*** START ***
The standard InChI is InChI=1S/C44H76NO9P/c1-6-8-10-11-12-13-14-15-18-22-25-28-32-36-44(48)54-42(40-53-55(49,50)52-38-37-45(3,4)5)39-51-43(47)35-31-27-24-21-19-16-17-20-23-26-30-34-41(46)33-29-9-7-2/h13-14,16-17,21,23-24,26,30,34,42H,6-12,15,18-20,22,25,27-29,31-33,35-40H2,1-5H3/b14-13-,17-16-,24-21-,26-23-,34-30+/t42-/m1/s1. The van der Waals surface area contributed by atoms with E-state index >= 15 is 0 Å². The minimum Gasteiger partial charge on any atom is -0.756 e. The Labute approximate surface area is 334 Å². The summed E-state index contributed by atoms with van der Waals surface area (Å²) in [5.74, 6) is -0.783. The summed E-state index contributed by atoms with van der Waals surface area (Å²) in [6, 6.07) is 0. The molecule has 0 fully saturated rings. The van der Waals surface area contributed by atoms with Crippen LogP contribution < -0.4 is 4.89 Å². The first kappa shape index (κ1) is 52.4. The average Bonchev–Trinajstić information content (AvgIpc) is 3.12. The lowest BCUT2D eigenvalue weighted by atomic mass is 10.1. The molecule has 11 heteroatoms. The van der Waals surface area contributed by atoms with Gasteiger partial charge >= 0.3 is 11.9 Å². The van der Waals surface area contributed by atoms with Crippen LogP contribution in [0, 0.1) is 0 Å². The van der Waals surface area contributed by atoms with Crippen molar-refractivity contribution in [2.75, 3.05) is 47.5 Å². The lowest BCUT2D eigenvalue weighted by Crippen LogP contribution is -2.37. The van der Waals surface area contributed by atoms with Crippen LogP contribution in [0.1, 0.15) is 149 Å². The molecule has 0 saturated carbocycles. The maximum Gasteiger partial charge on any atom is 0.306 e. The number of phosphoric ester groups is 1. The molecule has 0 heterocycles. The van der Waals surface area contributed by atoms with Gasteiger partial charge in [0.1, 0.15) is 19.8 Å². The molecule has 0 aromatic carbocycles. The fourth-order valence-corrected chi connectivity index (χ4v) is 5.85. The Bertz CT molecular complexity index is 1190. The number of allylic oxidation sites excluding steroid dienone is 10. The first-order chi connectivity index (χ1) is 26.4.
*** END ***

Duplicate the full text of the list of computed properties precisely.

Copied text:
The standard InChI is InChI=1S/C44H76NO9P/c1-6-8-10-11-12-13-14-15-18-22-25-28-32-36-44(48)54-42(40-53-55(49,50)52-38-37-45(3,4)5)39-51-43(47)35-31-27-24-21-19-16-17-20-23-26-30-34-41(46)33-29-9-7-2/h13-14,16-17,21,23-24,26,30,34,42H,6-12,15,18-20,22,25,27-29,31-33,35-40H2,1-5H3/b14-13-,17-16-,24-21-,26-23-,34-30+/t42-/m1/s1. The van der Waals surface area contributed by atoms with E-state index >= 15 is 0 Å². The minimum Gasteiger partial charge on any atom is -0.756 e. The Labute approximate surface area is 334 Å². The summed E-state index contributed by atoms with van der Waals surface area (Å²) in [5.74, 6) is -0.783. The summed E-state index contributed by atoms with van der Waals surface area (Å²) in [6, 6.07) is 0. The molecule has 0 fully saturated rings. The van der Waals surface area contributed by atoms with Crippen LogP contribution < -0.4 is 4.89 Å². The first kappa shape index (κ1) is 52.4. The average Bonchev–Trinajstić information content (AvgIpc) is 3.12. The lowest BCUT2D eigenvalue weighted by atomic mass is 10.1. The molecule has 11 heteroatoms. The van der Waals surface area contributed by atoms with Gasteiger partial charge >= 0.3 is 11.9 Å². The van der Waals surface area contributed by atoms with Crippen LogP contribution in [0, 0.1) is 0 Å². The van der Waals surface area contributed by atoms with Crippen molar-refractivity contribution in [2.75, 3.05) is 47.5 Å². The lowest BCUT2D eigenvalue weighted by Crippen LogP contribution is -2.37. The van der Waals surface area contributed by atoms with Crippen LogP contribution in [0.1, 0.15) is 149 Å². The molecule has 0 saturated carbocycles. The maximum Gasteiger partial charge on any atom is 0.306 e. The number of phosphoric ester groups is 1. The molecule has 0 heterocycles. The van der Waals surface area contributed by atoms with Gasteiger partial charge in [0.1, 0.15) is 19.8 Å². The molecule has 0 aromatic carbocycles. The fourth-order valence-corrected chi connectivity index (χ4v) is 5.85. The Bertz CT molecular complexity index is 1190. The number of allylic oxidation sites excluding steroid dienone is 10. The first-order chi connectivity index (χ1) is 26.4.